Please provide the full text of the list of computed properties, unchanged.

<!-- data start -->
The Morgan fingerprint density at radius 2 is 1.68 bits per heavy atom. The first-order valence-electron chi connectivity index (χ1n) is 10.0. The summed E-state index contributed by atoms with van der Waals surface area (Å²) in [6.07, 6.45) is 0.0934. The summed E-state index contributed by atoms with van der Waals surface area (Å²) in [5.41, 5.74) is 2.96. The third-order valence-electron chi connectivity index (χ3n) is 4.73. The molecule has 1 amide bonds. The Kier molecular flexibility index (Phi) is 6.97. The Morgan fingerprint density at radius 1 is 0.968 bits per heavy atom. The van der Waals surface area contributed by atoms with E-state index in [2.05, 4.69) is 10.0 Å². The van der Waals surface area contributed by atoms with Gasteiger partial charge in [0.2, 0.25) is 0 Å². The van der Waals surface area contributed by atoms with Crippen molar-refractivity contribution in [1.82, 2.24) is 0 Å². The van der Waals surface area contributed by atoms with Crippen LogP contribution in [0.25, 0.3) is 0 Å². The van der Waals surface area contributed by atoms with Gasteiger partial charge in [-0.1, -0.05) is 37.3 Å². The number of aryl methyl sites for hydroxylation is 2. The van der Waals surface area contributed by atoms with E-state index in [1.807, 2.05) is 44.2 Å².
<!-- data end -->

The Morgan fingerprint density at radius 2 is 1.68 bits per heavy atom. The first-order valence-electron chi connectivity index (χ1n) is 10.0. The summed E-state index contributed by atoms with van der Waals surface area (Å²) in [6.07, 6.45) is 0.0934. The summed E-state index contributed by atoms with van der Waals surface area (Å²) in [5.41, 5.74) is 2.96. The third-order valence-electron chi connectivity index (χ3n) is 4.73. The molecule has 1 amide bonds. The Kier molecular flexibility index (Phi) is 6.97. The Morgan fingerprint density at radius 1 is 0.968 bits per heavy atom. The van der Waals surface area contributed by atoms with E-state index in [2.05, 4.69) is 10.0 Å². The van der Waals surface area contributed by atoms with Gasteiger partial charge in [0.2, 0.25) is 0 Å². The van der Waals surface area contributed by atoms with Crippen molar-refractivity contribution in [1.82, 2.24) is 0 Å². The van der Waals surface area contributed by atoms with Crippen LogP contribution in [0.25, 0.3) is 0 Å². The van der Waals surface area contributed by atoms with Gasteiger partial charge in [-0.1, -0.05) is 37.3 Å². The number of aryl methyl sites for hydroxylation is 2. The van der Waals surface area contributed by atoms with E-state index in [1.807, 2.05) is 44.2 Å².